“It’s a lifelong passion,” Gish said. “For the first 30 years we were together, Gayle never had a living room because I always took the biggest room for gear.”
Today, he said, his current stable of hardware, neatly housed in specially renovated rooms, has enough storage to hold five times the amount of all files stored in the Library of Congress. , enough power to run a small factory and speakers that cost more than a Lamborghini.
The most visually imposing part of the sound room is the quartet of floor-to-ceiling speakers. The room also houses a wall of components stacked on specially designed built-in shelves, rotating shelves with hundreds of CDs, a signed vintage photograph of the Beatles, RCA memorabilia featuring Nipper the dog, comprehensive collections of stereo files et de son absolu (the best magazines in the field of high performance audio and music) and a collection of high-end headphones.
Gish enhances the contents of his music library with playback software called Roon that catalogs the information, so he can read about artists while listening to them. The software even tells you where a given artist is performing live.
He also subscribes to music streaming services Qobuz and Tidal Masters, which offer state-of-the-art formats in high resolution (the best sound quality). A self-proclaimed “rock guy”, Gish said his tastes spanned 60 years and countless artists, from Peter Paul & Mary to Eminem. Yet unlike those who love nostalgia and what some describe as the “warm” sound of vinyl, he said today’s enhanced digital formats are by far the superior form of sound.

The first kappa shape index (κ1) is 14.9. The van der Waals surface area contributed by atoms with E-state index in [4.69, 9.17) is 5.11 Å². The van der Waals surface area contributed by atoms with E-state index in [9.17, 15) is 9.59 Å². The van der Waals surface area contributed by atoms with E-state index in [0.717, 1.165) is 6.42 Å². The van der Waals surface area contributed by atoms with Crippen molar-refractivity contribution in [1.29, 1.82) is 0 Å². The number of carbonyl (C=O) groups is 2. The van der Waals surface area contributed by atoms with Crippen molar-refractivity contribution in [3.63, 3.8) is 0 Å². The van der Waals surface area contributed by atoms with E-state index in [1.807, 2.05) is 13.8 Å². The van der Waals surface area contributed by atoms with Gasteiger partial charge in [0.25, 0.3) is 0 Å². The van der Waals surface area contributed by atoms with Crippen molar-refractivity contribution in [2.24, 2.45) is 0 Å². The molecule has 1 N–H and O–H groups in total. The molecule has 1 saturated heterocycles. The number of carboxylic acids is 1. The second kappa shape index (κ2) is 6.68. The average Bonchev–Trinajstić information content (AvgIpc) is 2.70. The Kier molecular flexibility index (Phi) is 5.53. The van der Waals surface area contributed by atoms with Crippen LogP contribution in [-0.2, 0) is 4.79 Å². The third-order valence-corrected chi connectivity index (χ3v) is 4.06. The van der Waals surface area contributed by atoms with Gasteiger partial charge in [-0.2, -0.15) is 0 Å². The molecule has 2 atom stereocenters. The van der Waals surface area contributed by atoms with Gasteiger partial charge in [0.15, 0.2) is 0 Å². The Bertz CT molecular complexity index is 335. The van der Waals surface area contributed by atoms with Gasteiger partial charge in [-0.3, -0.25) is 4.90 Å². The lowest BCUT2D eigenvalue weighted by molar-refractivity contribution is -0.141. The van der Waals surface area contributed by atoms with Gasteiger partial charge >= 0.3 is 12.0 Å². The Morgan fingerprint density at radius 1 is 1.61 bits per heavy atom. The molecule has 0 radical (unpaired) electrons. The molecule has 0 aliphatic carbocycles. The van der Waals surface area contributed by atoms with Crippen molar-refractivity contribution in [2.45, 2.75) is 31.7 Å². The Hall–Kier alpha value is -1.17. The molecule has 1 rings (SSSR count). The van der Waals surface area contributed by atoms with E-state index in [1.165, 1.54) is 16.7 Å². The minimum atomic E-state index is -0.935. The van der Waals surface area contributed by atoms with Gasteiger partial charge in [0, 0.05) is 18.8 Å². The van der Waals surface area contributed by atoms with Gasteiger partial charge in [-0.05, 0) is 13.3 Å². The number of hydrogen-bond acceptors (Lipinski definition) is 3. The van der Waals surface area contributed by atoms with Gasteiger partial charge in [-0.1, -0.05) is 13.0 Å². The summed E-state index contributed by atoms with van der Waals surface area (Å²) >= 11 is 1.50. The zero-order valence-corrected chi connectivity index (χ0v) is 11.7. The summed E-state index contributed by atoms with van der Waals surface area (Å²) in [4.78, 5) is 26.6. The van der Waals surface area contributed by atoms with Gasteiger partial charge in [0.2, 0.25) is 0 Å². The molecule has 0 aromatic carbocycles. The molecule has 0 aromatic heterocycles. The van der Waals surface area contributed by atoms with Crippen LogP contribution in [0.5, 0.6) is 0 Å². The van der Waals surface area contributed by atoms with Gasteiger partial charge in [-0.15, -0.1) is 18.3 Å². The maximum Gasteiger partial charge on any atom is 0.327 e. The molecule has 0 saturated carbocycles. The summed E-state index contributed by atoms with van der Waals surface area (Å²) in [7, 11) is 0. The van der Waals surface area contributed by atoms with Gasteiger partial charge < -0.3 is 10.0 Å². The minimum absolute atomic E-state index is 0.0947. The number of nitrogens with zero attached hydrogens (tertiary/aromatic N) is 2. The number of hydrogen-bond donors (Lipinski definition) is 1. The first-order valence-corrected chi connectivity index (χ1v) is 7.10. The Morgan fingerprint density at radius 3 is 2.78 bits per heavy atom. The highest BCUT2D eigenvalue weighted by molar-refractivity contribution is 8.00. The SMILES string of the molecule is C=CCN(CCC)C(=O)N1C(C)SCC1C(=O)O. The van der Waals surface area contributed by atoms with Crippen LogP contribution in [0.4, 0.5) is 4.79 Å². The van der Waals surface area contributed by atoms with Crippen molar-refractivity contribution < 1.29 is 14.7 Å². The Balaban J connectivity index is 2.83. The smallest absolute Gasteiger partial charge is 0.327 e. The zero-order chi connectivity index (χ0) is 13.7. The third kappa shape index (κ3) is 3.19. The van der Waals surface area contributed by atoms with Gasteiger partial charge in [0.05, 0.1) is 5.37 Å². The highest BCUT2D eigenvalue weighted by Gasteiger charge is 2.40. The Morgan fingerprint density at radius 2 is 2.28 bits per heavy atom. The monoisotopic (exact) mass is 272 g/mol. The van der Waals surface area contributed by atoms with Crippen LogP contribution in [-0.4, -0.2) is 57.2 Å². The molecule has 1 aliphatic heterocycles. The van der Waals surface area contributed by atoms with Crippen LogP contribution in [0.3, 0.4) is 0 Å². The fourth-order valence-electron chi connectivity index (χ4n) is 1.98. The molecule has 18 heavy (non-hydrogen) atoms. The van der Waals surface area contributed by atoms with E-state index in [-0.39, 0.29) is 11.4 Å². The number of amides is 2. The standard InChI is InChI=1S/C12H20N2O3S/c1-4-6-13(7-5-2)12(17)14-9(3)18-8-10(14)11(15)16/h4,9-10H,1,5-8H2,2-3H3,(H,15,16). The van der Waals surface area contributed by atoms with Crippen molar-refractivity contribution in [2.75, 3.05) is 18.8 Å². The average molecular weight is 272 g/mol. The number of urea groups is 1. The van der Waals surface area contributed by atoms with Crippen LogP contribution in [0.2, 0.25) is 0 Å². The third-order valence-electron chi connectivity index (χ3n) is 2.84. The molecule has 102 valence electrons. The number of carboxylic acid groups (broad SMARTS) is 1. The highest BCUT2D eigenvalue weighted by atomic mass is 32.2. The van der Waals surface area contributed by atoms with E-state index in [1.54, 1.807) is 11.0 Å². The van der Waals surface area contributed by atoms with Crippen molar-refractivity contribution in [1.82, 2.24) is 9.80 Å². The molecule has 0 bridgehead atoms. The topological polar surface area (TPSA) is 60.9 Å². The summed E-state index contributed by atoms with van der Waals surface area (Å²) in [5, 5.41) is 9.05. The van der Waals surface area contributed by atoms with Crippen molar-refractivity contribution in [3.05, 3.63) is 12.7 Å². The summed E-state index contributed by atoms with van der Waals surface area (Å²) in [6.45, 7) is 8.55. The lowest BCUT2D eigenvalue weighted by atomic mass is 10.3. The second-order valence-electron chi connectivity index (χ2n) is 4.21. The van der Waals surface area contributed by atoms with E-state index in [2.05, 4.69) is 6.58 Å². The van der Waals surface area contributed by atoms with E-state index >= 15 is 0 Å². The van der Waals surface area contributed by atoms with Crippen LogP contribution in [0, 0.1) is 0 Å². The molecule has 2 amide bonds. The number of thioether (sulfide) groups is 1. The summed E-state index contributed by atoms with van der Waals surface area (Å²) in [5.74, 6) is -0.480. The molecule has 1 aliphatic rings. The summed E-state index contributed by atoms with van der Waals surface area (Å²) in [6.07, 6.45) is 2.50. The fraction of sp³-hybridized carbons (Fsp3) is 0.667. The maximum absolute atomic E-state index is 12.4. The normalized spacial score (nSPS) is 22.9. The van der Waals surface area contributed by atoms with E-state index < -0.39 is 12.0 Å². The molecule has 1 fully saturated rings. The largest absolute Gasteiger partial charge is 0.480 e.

Just across the hall, the intimate home theater features six comfortable seats, a 4K laser projector, an 8-foot-diagonal screen, movie theater collectibles, and artwork by George Rodrigue (there is also a second 10ft screen in the home gym). The intimate and personal experience of watching the hip-hop opera “Hamilton” is akin to being front row at a Broadway theater, albeit with a bigger seat.
Gish himself prefers horror films – a genre he first enjoyed with his mother when he was growing up – and has collected thousands of them.
“I have terrible taste in movies,” he added.
Tastes aside, Gish knows a thing or two about movies. In 2003, at the behest of New Orleans native Gayle, the Gishs purchased the Prytania, which is popular with locals but was being sold and considered for non-theatrical uses.